Due to the diversity of Linux distributions, it is quite common for programs to be distributed in source format together with scripts in order to assist the configure, make, make install sequence.

When it comes to commercial programs, however, distributing the source is usually simply not possible.

So if anybody wants to sell a program and deploy it to a Linux environment, what should he do? How is this normally done?

closed as too broad by gnat, thorsten müller, user40980, ozz, Jim G. Sep 26 '13 at 3:21

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  • Take a look at dev.mysql.com/downloads You will see that the vendor compiled many different flavours of linux into many different packaging formats. Each is considered the best by a different set of people that do not seem to converge to consensus. – bbaassssiiee Sep 21 '13 at 7:27
  • I see, they use packages based on things like RPM or APT. Doesn't that include the source though? My impression is that you can't simply compile something, distribute the binary and see it work on any Linux flavour. – Gigi Sep 21 '13 at 7:30
  • An RPM does not need to contain source code. You can add binaries, libraries, media, upgrade scripts, whatever you like, and except the source code. A spec file is used to create RPMs, rpmbuild is the command to use. In the spec file you list the contents and meta data. Macros for 6 lifecycle stages are optional. You can pack source code if you want to, and also you can compile during install if there is a need for it (i.e. kernel dependency or firmware), but that is entirely optional. – bbaassssiiee Sep 21 '13 at 7:48
  • 1
    In fact, rpms very rarely contain source code. srpms, on the other hand... – itsbruce Sep 21 '13 at 9:09

It is done the same way it is done on any OS; by distributing packaged binaries.

configure; make; make install is still commonly seen in instructions for open source software because it is very portable and often allows you to install software written for generic UNIX rather than Linux specifically. Compiling the software on the destination machine (or one similar to it) means that the compiler will use the header files (and the linker find the right libraries) tailored to the specific OS and (in the case of Linux) distrubution. The GNU Autoconf configure scripts can detect a wide variety of variations in UNIX operating systems and try to choose the most appropriate libraries and compiler options for the system.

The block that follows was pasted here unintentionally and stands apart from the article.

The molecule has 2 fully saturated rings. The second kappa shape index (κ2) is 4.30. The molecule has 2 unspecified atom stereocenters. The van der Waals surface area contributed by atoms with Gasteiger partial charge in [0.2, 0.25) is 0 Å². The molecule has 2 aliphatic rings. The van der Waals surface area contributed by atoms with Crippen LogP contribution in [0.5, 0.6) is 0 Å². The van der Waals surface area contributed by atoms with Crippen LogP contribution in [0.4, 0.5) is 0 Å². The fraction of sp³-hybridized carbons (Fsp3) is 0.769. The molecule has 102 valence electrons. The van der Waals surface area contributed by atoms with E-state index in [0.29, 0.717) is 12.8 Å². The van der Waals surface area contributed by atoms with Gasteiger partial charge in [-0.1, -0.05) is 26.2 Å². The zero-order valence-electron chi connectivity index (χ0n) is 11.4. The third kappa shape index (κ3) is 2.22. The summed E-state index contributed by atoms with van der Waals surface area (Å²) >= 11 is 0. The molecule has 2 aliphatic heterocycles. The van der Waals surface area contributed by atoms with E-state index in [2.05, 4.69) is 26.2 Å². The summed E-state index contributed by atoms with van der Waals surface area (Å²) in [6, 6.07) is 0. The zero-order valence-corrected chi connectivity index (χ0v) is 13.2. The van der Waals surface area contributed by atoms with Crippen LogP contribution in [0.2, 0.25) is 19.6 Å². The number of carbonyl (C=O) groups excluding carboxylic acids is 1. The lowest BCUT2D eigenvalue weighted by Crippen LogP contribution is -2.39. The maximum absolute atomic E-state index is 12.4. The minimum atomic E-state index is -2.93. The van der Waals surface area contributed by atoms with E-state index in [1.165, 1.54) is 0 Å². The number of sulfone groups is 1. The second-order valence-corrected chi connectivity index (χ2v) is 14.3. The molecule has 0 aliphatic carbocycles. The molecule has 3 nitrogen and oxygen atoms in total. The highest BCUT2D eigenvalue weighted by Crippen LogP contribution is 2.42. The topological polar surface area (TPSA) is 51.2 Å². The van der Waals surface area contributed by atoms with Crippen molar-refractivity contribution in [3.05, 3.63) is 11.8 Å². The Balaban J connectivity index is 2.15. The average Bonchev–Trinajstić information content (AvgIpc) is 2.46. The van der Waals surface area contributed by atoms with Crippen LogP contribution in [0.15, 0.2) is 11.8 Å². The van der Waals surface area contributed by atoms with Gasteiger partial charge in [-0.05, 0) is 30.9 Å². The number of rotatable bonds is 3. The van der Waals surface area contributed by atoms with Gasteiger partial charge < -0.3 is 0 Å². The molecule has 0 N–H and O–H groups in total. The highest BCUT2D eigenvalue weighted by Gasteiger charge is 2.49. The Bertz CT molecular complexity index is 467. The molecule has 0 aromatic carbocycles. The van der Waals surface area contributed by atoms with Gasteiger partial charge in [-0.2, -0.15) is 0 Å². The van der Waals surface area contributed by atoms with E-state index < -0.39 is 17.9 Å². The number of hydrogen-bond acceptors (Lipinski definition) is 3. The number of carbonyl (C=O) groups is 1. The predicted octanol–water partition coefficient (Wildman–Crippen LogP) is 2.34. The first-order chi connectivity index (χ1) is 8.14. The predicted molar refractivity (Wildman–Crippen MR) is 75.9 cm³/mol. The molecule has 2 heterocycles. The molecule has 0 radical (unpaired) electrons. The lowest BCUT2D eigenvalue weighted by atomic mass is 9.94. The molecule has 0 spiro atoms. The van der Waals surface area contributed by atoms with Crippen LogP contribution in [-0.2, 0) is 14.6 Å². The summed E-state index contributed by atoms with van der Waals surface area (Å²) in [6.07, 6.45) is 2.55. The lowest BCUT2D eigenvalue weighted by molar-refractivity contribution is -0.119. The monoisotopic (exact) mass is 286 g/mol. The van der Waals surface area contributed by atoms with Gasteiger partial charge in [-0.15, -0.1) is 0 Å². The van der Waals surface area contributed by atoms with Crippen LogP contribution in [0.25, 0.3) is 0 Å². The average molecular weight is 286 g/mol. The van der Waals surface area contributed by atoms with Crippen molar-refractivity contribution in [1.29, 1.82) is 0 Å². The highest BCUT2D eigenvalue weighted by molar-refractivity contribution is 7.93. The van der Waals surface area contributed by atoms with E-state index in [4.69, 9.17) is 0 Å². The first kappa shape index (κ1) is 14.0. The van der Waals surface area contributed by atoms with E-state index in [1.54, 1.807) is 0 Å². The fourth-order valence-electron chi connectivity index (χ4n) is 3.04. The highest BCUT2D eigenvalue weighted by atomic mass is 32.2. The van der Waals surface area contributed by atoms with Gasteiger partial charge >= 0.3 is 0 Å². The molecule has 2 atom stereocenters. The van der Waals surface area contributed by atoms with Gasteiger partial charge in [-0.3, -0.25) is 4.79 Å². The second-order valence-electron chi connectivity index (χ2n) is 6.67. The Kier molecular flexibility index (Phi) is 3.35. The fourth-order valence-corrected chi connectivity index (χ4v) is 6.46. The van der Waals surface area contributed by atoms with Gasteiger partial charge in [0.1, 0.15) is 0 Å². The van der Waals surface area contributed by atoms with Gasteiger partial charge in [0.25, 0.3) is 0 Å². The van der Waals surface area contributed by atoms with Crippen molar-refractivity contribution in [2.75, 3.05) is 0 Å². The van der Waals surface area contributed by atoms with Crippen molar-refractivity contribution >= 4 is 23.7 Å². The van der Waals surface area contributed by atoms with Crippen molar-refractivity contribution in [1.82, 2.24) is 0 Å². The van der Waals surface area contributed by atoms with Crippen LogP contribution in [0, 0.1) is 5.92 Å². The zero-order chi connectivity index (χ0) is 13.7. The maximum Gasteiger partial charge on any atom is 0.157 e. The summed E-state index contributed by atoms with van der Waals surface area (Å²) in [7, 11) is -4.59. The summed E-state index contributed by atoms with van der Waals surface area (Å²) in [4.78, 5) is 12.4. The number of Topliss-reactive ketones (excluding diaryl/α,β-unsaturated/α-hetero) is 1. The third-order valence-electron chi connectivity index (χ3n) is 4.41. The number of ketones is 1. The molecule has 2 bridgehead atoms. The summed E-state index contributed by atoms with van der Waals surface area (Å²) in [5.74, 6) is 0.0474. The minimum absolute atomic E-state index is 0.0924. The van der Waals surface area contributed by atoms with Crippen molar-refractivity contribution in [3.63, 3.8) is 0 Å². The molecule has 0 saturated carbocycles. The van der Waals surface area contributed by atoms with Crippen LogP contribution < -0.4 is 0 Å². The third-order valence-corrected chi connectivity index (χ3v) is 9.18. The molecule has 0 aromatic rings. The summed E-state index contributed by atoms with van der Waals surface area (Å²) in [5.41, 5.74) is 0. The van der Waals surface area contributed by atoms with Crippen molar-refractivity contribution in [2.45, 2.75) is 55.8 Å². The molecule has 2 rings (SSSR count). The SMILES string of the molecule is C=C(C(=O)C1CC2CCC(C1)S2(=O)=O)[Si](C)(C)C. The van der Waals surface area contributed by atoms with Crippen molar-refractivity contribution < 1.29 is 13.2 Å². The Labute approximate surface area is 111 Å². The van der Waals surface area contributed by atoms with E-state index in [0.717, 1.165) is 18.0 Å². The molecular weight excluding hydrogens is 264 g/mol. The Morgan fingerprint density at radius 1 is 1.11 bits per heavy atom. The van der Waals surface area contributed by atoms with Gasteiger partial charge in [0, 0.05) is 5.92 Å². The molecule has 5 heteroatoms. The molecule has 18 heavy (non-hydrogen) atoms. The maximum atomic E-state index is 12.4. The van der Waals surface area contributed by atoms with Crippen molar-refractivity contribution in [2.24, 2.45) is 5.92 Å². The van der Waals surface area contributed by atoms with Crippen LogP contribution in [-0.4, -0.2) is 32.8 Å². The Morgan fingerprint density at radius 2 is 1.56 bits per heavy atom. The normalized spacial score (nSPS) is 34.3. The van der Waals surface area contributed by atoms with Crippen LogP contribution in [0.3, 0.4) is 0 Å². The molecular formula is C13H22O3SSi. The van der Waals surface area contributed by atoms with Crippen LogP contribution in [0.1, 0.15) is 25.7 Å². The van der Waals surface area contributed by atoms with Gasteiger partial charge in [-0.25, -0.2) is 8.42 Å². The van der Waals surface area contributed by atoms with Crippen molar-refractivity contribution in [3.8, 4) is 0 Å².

Compiling from source also allows the end user to choose specific optimisations, if they want. Oh, and change the code any way they want, too (although the license may restrict how they can then redistribute it).

If you want to distribute commercial software, compile it first and distribute the result. However, you may have to generate more than one version, depending on the complexity of your package. You might have to create one version for Red Hat and derivates, another for Debian and derivatives etc; for each distribution, you may well have to generate different packages for the different versions still in common use (one for RHEL 5, another for RHEL6) because of incompatible libraries. Or you might have to build one version for kernels older than a particular version, and another for versions since that, if a kernel interface important to your application has change. You might have to build packages for each of these permutations (distribution + distribution version + kernel version). You have to do this because binaries cannot adapt - that's what the source is for.

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